7. #7
    Quote Originally Posted by John K Jordan View Post
    I suspect Dave will post a photo from the side. He's an incredible guy and turner.

    In the mean time, his creation reminded me of this one I made years ago, I hope he doesn't mind if I post it here. It's not the same technique but it IS a picture from the side! These joined bowls are not square but 3-corner bowls made with perhaps a similar but somewhat different technique.



    If anyone hasn't turned a 3-corner bowl it's typically made by starting with a cube and supporting it between centers by two opposing corners. Turn the outside and a tenon on one end, then reverse and hold by the tenon to shape the inside. Jam chuck to finish the bottoms but the vacuum chuck would work as well. For this I made a second one from east indian rosewood and the top is very punky spalted yellow poplar stabilized with CA. A kind and thoughtful gentleman, Steve Criscenzo, brought me the fishing net float from one of his trips the Marshal Islands. I thought the blue glass looked nice with this piece

    JKJ
    Thanks John,

    That's a wonderful piece. Also thanks for the 101 on turning a 3 cornered bowl, that's a long way above my skill level. Hopefully my turning will continue to improve so pieces like this are doable.

    Thanks again, g
    I've only had one...in dog beers.

  8. #8
    Quote Originally Posted by Thomas Canfield View Post
    Tom here. Here is the side view photo of the ambrosia maple pieces requested. The other photo shows some of the progression in figuring out the proportions and techniques. The early work was done on glue up 2x6 and 2x8 pine to get the thickness. The 2x6 piece was done as demo piece for Hill Country Turners, Kerrville, TX a couple of weeks back and I told club they were not worth a $30 blank for demo - it really worked out well to get the process across and not be concerned with finish product. The blue painter tape on corners does help watch for the flying edges. The 8x8x4 Khaya piece on Nova 50 mm jaw chuck is in progress needing finish sanding exterior and then remounting with vacuum chuck to finish base inside. I found that it worked easiest by working the upper exterior first and then working the transition between the upper and base. It gets a little tricky working to the intersection of upper and base and that is why I have found leaving the sharp ring can be done with a spindle gouge fairly easy and still produce a clean cut. One has to work out the proportions to meet his own eye as to curves, but the wings on the upper and feet on base seem to be key features.Twisted Sq Ambrosia Maple side view.jpgTwisted Sq Bowl Progression.jpg All the pieces were turned on a Rikon 70-220 midi lathe except the demo was done on a Powermatic 3520A at club meeting. The 8" Khaya is almost 11.5" across corners on the 12" midi lathe but no problem for all out there with only midi lathes. I used the 50mm jaws on the base being careful to use live center as much as possible. To start, I mounted the piece on a worm screw in 100mm jaw Nova chuck to get more face contact. Try it, have fun, but be safe.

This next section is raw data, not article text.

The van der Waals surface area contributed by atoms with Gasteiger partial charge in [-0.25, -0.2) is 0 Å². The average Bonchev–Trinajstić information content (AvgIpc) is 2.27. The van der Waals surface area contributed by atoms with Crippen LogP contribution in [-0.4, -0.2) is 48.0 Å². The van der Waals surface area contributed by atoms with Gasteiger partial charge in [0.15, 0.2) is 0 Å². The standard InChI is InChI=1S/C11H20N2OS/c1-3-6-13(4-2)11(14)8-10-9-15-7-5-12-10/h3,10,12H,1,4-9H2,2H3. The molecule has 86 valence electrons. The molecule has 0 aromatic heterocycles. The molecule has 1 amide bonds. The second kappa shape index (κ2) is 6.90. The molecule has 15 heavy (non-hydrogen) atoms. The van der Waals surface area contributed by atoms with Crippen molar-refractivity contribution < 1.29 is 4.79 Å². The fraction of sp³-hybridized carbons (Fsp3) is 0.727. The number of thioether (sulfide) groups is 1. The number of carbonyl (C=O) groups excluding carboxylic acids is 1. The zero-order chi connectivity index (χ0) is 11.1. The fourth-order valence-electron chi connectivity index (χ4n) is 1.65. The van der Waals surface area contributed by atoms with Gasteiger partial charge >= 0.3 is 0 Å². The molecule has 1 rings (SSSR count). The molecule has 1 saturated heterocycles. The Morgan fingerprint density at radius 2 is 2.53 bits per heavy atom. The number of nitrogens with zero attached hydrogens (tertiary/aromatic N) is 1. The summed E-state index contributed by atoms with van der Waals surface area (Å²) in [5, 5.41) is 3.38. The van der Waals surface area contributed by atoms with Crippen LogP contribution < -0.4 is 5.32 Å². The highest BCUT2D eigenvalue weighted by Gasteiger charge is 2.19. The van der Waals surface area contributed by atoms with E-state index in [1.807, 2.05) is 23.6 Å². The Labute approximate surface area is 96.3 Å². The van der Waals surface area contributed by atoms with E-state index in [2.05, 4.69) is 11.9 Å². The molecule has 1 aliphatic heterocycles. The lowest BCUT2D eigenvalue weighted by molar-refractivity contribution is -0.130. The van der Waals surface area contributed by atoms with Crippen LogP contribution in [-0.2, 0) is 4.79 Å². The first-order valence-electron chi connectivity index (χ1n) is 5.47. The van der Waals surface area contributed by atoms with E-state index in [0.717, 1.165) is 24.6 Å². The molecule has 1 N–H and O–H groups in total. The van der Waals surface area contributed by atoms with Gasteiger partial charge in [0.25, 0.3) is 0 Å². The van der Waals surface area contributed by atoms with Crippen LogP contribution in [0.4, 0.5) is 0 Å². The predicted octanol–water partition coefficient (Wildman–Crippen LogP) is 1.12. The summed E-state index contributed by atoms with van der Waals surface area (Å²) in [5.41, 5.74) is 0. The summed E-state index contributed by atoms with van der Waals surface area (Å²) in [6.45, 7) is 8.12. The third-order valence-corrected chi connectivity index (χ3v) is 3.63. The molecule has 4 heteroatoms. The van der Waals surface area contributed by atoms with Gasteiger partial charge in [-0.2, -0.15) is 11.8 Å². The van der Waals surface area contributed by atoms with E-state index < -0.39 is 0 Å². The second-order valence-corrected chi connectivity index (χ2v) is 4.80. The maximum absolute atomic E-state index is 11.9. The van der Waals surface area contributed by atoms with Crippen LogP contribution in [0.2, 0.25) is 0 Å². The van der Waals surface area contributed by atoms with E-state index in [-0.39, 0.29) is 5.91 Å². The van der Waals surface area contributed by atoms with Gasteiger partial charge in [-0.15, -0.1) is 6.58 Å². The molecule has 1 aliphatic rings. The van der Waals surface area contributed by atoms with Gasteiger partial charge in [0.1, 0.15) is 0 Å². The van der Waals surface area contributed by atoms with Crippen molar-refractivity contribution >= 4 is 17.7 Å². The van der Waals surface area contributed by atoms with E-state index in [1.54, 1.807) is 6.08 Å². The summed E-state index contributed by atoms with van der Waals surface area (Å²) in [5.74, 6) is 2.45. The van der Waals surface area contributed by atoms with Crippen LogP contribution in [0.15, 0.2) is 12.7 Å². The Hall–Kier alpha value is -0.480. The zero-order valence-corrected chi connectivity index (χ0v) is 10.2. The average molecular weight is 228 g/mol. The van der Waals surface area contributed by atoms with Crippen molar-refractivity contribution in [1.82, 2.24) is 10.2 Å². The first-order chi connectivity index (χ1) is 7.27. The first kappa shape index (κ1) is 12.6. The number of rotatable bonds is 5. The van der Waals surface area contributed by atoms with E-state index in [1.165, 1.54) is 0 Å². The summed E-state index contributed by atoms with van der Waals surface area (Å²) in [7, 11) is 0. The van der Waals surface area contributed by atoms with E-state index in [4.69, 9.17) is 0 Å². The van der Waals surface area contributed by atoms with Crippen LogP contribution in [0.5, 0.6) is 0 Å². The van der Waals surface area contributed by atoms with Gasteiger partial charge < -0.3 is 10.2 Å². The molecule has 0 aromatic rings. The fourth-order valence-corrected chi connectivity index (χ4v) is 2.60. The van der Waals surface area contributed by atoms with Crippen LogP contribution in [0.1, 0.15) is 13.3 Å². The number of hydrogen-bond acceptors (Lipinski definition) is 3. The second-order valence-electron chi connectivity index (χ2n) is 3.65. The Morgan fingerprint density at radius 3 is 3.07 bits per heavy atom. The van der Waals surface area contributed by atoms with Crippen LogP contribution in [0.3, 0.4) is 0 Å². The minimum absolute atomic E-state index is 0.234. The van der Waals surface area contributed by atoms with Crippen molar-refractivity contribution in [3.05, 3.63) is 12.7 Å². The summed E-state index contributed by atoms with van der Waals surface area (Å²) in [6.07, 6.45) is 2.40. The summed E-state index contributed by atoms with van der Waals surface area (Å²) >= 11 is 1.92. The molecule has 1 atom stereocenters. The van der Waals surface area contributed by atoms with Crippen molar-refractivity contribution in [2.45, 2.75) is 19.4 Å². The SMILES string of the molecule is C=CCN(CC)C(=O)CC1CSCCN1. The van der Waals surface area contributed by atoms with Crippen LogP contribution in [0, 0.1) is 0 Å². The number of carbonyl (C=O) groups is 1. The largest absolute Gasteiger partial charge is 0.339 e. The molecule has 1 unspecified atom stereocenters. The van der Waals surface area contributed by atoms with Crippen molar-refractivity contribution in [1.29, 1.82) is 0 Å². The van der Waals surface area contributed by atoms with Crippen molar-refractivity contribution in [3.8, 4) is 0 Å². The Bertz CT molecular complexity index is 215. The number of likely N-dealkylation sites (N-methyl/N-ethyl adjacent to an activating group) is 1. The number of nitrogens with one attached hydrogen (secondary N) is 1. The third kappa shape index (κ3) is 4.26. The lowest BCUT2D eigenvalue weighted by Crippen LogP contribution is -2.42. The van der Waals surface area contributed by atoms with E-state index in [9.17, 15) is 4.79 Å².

Thank you for the excellent description. I was wondering how you handled the transition between the top and the base--the look you gave them is very elegant--in fact the pieces are wonderful overall. Your explanation is clear and I appreciate the caution re: the rotating corners with blue tape. I've turned a couple square bowls and have managed to keep my remaining fingers/hands out of the rotating mass but will certainly apply blue tape going forward.

    Hopefully your club enjoyed not being worth $30 for a chunk of demo wood--I think I'll employ your construction lumber glue up for an unprofessional attempt to emulate your design. Thank you for posting,

    g
    I've only had one...in dog beers.

  9. #9
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    Quote Originally Posted by Gary Pennington View Post
    ...Your explanation is clear and I appreciate the caution re: the rotating corners with blue tape. I've turned a couple square bowls and have managed to keep my remaining fingers/hands out of the rotating mass but will certainly apply blue tape going forward.
    I was glad to read the excellent posts by Thomas as well.